Tonic’s Rules to live by are quoted without permission from a little booklet I got at the SIGGRAPH ’93.
Put things where they belong. Few are won over by misplaced, misalinged, misdesigned anything. Form, really, is a function. Be kind to the user.
Observe a lot. Test everything—because sometimes “common sense” is neither.
It’s hard to make every product so understandable that people know how to use it before they pick it up. But it’s worth shooting for.
[Apple Powerbook (1991)]
Make things simple, but beautiful.
Elegant and timeless beat fancy, gimmicky, or slick. Any day.
[Digidesign RI recording controller (1993)]
Make people lust for it.
Give it a competitive advantage. Make it worth looking at. Worth holding. Worth using. Worth paying good money for.
If the guy next to you on the train had one, would you be more than a little curious? Envious? Good.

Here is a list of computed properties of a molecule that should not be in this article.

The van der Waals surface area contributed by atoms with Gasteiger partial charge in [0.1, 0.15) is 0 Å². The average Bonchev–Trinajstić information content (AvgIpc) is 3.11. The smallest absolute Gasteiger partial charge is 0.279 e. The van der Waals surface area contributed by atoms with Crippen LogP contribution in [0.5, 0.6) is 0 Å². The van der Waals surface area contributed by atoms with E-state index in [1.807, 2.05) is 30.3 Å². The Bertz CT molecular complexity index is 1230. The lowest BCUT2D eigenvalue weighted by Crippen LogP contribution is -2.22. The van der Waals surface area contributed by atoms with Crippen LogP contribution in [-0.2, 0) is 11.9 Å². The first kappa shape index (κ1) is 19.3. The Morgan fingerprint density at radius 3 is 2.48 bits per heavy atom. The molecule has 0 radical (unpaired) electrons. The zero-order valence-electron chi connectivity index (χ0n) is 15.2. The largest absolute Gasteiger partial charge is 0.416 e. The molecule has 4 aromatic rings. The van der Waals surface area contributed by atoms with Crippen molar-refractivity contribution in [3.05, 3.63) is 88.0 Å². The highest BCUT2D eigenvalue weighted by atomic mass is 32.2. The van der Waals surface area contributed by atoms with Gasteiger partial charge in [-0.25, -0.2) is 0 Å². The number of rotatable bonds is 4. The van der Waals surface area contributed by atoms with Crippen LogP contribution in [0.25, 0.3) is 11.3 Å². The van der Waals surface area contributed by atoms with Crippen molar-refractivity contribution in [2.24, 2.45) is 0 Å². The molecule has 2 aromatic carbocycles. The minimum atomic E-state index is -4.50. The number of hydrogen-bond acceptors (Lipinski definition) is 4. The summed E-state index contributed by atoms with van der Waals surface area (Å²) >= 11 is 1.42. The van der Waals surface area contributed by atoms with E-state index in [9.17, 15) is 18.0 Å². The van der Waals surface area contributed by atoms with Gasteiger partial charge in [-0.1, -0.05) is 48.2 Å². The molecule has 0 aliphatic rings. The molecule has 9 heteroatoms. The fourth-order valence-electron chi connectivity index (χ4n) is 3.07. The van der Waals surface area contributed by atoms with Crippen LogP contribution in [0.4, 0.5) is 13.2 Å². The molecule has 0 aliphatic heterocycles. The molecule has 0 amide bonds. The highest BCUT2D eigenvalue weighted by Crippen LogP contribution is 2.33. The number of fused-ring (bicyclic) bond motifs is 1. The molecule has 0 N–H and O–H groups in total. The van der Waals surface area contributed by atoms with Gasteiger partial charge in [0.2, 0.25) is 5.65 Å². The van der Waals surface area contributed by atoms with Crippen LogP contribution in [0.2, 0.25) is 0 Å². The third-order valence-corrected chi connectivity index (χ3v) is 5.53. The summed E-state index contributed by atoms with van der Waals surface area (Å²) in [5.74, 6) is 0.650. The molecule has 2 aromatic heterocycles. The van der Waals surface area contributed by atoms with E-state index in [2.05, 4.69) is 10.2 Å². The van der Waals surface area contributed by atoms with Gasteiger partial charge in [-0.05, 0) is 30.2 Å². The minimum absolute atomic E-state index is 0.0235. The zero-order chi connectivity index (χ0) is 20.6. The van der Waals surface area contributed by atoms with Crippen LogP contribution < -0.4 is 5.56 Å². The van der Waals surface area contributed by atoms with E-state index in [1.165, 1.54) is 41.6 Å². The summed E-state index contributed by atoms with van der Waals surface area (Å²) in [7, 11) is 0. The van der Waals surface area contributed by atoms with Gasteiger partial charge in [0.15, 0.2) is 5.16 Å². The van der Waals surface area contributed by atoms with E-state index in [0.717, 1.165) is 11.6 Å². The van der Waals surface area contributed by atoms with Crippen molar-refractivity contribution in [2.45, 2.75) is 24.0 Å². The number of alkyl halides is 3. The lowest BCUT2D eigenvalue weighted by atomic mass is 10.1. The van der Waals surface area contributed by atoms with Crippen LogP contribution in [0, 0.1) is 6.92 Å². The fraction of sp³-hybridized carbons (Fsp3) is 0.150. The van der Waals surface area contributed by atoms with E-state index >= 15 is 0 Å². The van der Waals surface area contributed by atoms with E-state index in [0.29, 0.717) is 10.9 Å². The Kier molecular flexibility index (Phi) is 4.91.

[Apple Newton prototype (1992) and Powerbook Duo (1992)]
Make it makeable.
It doesn’t matter how beautiful the thing is if you can’t manufacture it. Befriend the engineering team. Collaborate with the factory.
Instead of designing yourself into a corner, ask for their opinions. So you can produce it–by the thousands. By the millions. Affordably.
[Apple Personal Laserwriter (1990) and Macintosh IIci (1990)]
Invent the future.
If you don’t like your destiny, invent a new one.
Have some fun. Experiment.
Invent a new product category. (Or a whole new industry.) Invent a new design language. Reset the corporate compass.
“It can’t be done,” naysayers will declare. Don’t listen.
[AT&T Personal Communicator concept (1992), Apple Guide concept (1991) and Knowledge Navigator concept (1987)]
© 1993 Tonic Industrial Design, Palo Alto, California, (415) 325-1326, (415) 326-4678, fax. All rights reserved.